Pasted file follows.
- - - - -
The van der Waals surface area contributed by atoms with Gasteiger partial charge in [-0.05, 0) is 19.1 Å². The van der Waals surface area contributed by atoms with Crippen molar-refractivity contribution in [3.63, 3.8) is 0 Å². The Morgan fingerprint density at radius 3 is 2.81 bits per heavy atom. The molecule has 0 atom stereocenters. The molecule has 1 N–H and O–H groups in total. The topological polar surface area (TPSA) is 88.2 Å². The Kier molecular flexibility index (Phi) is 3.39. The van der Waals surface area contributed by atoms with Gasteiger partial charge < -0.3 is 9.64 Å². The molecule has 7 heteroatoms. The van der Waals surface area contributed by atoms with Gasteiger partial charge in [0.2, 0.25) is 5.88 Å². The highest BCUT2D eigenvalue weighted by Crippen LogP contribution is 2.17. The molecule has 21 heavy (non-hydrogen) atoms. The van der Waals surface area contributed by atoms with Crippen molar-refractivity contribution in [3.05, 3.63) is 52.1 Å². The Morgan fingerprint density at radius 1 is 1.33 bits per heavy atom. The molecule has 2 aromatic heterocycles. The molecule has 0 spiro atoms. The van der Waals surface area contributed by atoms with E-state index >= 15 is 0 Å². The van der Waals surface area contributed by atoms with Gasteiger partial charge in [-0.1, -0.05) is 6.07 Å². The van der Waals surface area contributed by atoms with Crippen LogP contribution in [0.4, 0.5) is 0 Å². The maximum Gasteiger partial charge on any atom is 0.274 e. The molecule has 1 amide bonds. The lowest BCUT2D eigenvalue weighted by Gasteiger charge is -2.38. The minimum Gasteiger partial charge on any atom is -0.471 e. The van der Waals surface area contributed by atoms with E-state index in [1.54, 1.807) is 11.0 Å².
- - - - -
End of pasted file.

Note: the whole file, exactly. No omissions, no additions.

The van der Waals surface area contributed by atoms with Gasteiger partial charge in [-0.05, 0) is 19.1 Å². The van der Waals surface area contributed by atoms with Crippen molar-refractivity contribution in [3.63, 3.8) is 0 Å². The Morgan fingerprint density at radius 3 is 2.81 bits per heavy atom. The molecule has 0 atom stereocenters. The molecule has 1 N–H and O–H groups in total. The topological polar surface area (TPSA) is 88.2 Å². The Kier molecular flexibility index (Phi) is 3.39. The van der Waals surface area contributed by atoms with Gasteiger partial charge < -0.3 is 9.64 Å². The molecule has 7 heteroatoms. The van der Waals surface area contributed by atoms with Gasteiger partial charge in [0.2, 0.25) is 5.88 Å². The highest BCUT2D eigenvalue weighted by Crippen LogP contribution is 2.17. The molecule has 21 heavy (non-hydrogen) atoms. The van der Waals surface area contributed by atoms with Crippen molar-refractivity contribution in [3.05, 3.63) is 52.1 Å². The Morgan fingerprint density at radius 1 is 1.33 bits per heavy atom. The molecule has 2 aromatic heterocycles. The molecule has 0 spiro atoms. The van der Waals surface area contributed by atoms with E-state index >= 15 is 0 Å². The van der Waals surface area contributed by atoms with Gasteiger partial charge in [-0.1, -0.05) is 6.07 Å². The van der Waals surface area contributed by atoms with Crippen LogP contribution in [0.4, 0.5) is 0 Å². The maximum Gasteiger partial charge on any atom is 0.274 e. The molecule has 1 amide bonds. The lowest BCUT2D eigenvalue weighted by Gasteiger charge is -2.38. The minimum Gasteiger partial charge on any atom is -0.471 e. The van der Waals surface area contributed by atoms with E-state index in [1.54, 1.807) is 11.0 Å².